Proteins, amino acids, genes – Laboratories at the Max Delbrück Center for Molecular Medicine (MDC) refer to complicated processes within cells. That's how scientists use their work to help them understand diseases. The world of science rarely overlaps with the daily lives of the sick. In most tissue or blood samples, anonymous patients find their way into the lab.
In the case of Dr. Med. Katrina Meyer was different. She especially worked with the patient. During her doctorate at MDC, she searched databases looking for gene mutations that cause the disease. In the process, Meyer wanted to find mutations that alter proteins at a particular site, in a piece of protein that many researchers consider to be rather irrelevant. In her research, she came across a mutation that causes Glut1 deficiency syndrome. Patients suffer from seizures that are sometimes reduced only by a strictly ketogenic diet, a renunciation of carbohydrates. In the end, Meyer found an American doctor who treated the mutation he had studied in the gene for Glut1. From him, Meyer received cell samples from the patient's hand, which Meyer subsequently processed in the laboratory. An unknown American patient, Macie, was from the United States, when the family at some point checked in with an MDC investigator. "Your mother contacted us," Meyer says.
Contacting Macie and her family was very special for Meyer. Meyer wanted to convey this story and for that reason he successfully wrote an article for the "KlarText – Communication for Science Communication Award": October 10, 2019. The Klaus Tschira Foundation awards Meyer text in the "Biology" category. Among other things, the article "Stray Proteins" appears. in the journal KlarText, supplement to the weekly DIE ZEIT.
During her doctoral studies at MDC, the native Berliner researched the molecular causes that trigger Glut1 deficiency syndrome in Macie. As with many other inherited diseases, the actual processes in the cell, Meyer says, are still poorly understood. In the group of Professor Matthias Selbach, she discovered what exactly causes the mutation in Macie's cells. Due to the change in the small fragment of Glut1 protein, it seems that the transport of sugar from blood to the brain is no longer working. Meyer noted that this could only be half the story with Macie: the mutation does not lead to a broken protein, but to a lost one: Glut1 was not in the cell membrane in Macie's cells, where it should be, but had strayed inside the cell. "There, however, he can no longer perform his task of transport molecule," Meyer concludes in his Ph.D. "Such a change in the protein attracts the molecules, which then send it inside the cell," she explains. This process is called endocytosis: The cell membrane inverts and absorbs particles from the environment and the membrane, which then land in the cell.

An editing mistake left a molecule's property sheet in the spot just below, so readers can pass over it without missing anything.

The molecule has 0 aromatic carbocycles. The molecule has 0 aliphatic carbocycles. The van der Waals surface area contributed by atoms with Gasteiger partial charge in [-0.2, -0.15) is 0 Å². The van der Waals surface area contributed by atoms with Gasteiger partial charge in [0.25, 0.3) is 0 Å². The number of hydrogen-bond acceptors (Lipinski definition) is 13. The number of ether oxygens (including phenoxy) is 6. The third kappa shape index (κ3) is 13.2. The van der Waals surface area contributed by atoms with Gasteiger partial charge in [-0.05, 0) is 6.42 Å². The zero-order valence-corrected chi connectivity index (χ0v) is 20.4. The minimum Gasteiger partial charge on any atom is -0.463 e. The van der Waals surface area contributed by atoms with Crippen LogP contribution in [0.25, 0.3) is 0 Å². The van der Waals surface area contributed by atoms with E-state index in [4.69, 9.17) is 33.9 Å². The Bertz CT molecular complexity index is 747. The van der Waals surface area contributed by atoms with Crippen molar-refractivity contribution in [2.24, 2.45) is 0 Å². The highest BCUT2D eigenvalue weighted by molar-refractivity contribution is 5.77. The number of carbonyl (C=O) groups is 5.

Meyer also explained this to Macie's family. Glenna Steele is Macie's mother and CEO of Glut1 Deficiency, an American foundation that seeks to raise awareness of people with this disease. Meyer and Steele exchanged images of Macie at Disneyland – and the Glut1 protein in the wrong place in the cell.
Macie and her family learned through email contact with Meyer why Glut1 could no longer fulfill its function as a transport molecule in Macie's body. The results of the research were published in the reputable journal "Cell". Meyer can imagine that it would be possible to develop targeted drugs with the knowledge of the mechanism of the disease. "The cure for Glut1 deficiency syndrome is not yet available. My work is more in basic research. Unfortunately, Macie is unlikely to benefit from my results any time soon," Meyer says.
"I don't want to lay false hopes"
Meyer finds it important to talk about research, even with people who aren't themselves scientists. She is one of the researchers who also reports on her work on Twitter. The "KlarText" member now addresses a large, unscientific audience for the first time. "It's important to me that people know that science results are often obtained in a very specific context, not that they are automatically carved in stone," she says. "By exhibiting Macie's family, I first became aware of the responsibility we carry as researchers – and that we should not say anything careless that could create false hopes." Even if direct help for Maci's disease is not yet in sight, it could, nevertheless, be a starting point for other scientists looking to develop therapies for Glut1 deficiency syndrome or other inherited diseases with the same cause.
For her article on Macie and the Lost Proteins, Meyer now receives $ 5,000 in prize money and a place in a science communication workshop. The Klaus Tschira Foundation has awarded a total of six researchers in the categories of Biology, Chemistry, Geosciences, Informatics, Mathematics, Neuroscience or Physics. "The award was intended to promote dialogue between researchers and the public," says Beate Spiegel, director of the Klaus Tschira Foundation. All winning entries are posted on the foundation's website.